This might be a really confusing post, but I think that once I get the hang of it, it will be really cool!
Thanks for reading - catch you later!

Thursday, August 2, 2012

Traffic Jam by Melissa Groeling - Readable


Hey, you guys! So, I just finished reading Traffic Jam by Melissa Groeling.
All I can say is… wow. The beginning of the book was really good, but it didn’t clue me in at all to what the whole book was going to be about. I immediately liked Val, though, so that was a huge plus for me. If I like the main character right off the bat (haha, that was a pun – you’ll have to read the book to understand) I immediately take a liking to the book. I have to like the main character to be able to put up with a whole book about them.
Now, about 25% of the book later, the clues begin to pop up that Val’s sister is up to something. Right when the second clue popped up, I realized the basics of what her sister was up to. I thought for sure the main character was going to figure it out as well, but by the time she did my throat was hoarse from constantly telling her – or rather my Kindle – what her sister was up to.
However, I was NOT able to predict what was going to happen after she figured everything out. I was constantly surprised until she got the little book. I knew exactly what was in that, as well. I don’t know why, I just did. It wasn’t obvious or anything like that, but when they started explaining what was in it I was like, “I KNEW IT! I HAVE MAD NINJA PSYCHIC SKILLS!”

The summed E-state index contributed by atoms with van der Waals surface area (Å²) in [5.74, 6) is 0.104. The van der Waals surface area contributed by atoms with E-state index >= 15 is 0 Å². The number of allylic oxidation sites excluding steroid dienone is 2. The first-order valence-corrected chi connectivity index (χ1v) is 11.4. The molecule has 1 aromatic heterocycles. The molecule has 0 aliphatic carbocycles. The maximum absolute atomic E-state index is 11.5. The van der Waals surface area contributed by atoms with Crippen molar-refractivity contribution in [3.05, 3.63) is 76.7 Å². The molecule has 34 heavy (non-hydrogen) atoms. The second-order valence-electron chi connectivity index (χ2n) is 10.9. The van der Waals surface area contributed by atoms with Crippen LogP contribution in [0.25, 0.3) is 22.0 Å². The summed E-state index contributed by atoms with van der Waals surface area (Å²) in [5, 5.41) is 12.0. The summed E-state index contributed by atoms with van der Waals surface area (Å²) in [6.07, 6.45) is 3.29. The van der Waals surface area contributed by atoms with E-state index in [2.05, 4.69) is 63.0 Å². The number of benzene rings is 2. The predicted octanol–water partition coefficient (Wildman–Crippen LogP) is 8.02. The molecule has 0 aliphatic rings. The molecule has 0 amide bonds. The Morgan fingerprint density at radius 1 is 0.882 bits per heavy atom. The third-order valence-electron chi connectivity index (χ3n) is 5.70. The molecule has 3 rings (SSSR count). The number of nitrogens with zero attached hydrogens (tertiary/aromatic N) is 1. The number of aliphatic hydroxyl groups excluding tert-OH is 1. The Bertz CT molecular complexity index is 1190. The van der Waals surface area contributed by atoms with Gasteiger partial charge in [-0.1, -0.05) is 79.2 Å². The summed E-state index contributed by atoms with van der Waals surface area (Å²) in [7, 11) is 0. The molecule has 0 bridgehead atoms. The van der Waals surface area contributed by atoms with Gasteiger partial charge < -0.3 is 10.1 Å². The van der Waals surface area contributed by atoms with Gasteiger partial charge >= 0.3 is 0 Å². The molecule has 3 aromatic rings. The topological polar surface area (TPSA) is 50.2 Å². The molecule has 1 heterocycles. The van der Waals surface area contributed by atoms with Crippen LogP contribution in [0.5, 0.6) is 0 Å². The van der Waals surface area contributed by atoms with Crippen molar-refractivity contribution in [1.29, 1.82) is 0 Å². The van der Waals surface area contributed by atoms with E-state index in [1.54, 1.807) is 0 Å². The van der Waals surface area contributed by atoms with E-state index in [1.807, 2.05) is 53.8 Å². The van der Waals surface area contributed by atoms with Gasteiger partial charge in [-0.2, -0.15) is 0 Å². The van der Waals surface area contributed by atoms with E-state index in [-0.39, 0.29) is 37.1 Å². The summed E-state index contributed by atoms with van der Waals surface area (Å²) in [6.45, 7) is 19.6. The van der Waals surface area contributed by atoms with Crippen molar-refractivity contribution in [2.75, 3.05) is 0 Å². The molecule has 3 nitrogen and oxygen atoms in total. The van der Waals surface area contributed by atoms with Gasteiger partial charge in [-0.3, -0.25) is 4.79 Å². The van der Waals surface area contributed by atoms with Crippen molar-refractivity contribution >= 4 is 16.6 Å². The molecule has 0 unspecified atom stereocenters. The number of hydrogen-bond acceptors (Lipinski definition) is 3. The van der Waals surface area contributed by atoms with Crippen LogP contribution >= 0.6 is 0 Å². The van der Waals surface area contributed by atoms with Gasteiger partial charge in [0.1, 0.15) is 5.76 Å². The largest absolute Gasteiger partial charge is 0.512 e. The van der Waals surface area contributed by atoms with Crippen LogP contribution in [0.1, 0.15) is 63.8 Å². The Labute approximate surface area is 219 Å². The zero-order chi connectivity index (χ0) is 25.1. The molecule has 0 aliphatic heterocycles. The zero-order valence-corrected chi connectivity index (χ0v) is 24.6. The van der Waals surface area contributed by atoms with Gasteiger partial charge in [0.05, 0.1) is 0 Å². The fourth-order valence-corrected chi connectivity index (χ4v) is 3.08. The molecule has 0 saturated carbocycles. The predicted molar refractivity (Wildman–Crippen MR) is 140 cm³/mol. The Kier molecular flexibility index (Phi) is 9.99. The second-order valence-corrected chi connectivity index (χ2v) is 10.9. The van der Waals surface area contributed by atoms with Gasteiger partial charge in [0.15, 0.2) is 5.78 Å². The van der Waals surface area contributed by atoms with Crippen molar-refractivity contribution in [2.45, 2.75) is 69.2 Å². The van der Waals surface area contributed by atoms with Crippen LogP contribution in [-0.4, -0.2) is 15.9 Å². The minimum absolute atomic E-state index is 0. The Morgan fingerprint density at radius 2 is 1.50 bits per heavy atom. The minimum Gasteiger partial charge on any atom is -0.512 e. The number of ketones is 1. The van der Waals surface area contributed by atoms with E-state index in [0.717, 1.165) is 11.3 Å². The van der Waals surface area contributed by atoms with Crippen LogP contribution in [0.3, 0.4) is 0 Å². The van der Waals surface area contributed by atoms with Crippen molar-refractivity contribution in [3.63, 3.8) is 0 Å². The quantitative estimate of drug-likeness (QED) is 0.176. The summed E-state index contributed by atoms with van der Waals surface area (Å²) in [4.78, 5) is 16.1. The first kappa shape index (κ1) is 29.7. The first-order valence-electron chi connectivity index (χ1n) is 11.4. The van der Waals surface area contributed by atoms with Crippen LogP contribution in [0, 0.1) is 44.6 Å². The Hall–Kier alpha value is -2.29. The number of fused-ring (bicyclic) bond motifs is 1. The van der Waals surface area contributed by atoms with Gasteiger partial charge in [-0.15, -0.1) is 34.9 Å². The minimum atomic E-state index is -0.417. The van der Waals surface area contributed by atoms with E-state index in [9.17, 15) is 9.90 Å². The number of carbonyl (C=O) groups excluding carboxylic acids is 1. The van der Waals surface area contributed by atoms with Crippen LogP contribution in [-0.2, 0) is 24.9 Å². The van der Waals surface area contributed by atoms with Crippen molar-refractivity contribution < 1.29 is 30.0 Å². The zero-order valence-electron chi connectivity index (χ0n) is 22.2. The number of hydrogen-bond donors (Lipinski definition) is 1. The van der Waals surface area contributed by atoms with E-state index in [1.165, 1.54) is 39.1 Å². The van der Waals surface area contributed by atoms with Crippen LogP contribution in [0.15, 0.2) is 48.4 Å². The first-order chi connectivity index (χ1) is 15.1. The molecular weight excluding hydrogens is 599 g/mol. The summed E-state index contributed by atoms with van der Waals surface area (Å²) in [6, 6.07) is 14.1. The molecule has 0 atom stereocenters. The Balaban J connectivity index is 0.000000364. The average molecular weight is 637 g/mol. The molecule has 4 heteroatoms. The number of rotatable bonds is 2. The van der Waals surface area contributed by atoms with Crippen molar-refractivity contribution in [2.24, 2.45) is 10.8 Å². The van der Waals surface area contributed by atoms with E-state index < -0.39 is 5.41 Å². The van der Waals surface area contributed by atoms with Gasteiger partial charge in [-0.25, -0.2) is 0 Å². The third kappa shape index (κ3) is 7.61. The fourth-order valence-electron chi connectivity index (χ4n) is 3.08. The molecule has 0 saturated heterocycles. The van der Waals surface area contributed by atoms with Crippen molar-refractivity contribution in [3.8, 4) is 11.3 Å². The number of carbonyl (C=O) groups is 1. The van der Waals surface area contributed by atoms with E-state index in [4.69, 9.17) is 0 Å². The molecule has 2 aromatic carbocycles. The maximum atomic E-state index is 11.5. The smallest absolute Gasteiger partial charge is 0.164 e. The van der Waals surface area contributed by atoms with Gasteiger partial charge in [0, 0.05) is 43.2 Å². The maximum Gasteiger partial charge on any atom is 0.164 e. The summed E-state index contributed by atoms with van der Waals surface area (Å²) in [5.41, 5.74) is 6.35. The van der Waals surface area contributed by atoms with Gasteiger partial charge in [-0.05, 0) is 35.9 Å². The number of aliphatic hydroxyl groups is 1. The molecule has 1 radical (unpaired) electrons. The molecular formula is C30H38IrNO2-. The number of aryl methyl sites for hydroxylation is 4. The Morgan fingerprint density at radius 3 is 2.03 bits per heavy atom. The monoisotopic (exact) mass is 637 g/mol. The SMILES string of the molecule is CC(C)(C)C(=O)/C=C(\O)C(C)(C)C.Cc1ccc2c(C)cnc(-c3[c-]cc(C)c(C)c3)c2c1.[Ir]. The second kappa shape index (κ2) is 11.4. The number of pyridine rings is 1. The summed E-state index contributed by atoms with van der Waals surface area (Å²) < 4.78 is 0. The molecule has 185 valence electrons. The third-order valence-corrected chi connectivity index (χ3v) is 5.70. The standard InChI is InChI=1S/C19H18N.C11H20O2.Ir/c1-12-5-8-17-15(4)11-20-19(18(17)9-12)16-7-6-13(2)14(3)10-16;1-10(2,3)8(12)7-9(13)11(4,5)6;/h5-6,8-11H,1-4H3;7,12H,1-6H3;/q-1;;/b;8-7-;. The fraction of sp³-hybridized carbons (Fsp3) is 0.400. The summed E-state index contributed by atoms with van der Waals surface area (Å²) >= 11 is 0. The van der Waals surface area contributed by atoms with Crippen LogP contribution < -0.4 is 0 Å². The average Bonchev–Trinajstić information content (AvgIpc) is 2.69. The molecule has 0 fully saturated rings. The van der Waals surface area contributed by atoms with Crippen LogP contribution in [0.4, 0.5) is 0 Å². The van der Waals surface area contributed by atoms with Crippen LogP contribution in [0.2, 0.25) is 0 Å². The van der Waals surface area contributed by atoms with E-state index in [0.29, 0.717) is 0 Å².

I have one complaint and one warning and then I’ll get to all the lovely positives. The complaint is about Val and her best friend’s fight. I don’t know if I read it wrong or something, but it just seemed so random. Maybe I missed something, but all of a sudden Val’s friend was mad at her and then vice versa and then Val just didn’t want to trust her anymore. They were longtime best friend’s… shouldn’t best friends make up after they fight and trust each other? That was my opinion. And I still don’t understand why Val’s friend ignored her. It just kinda confused me.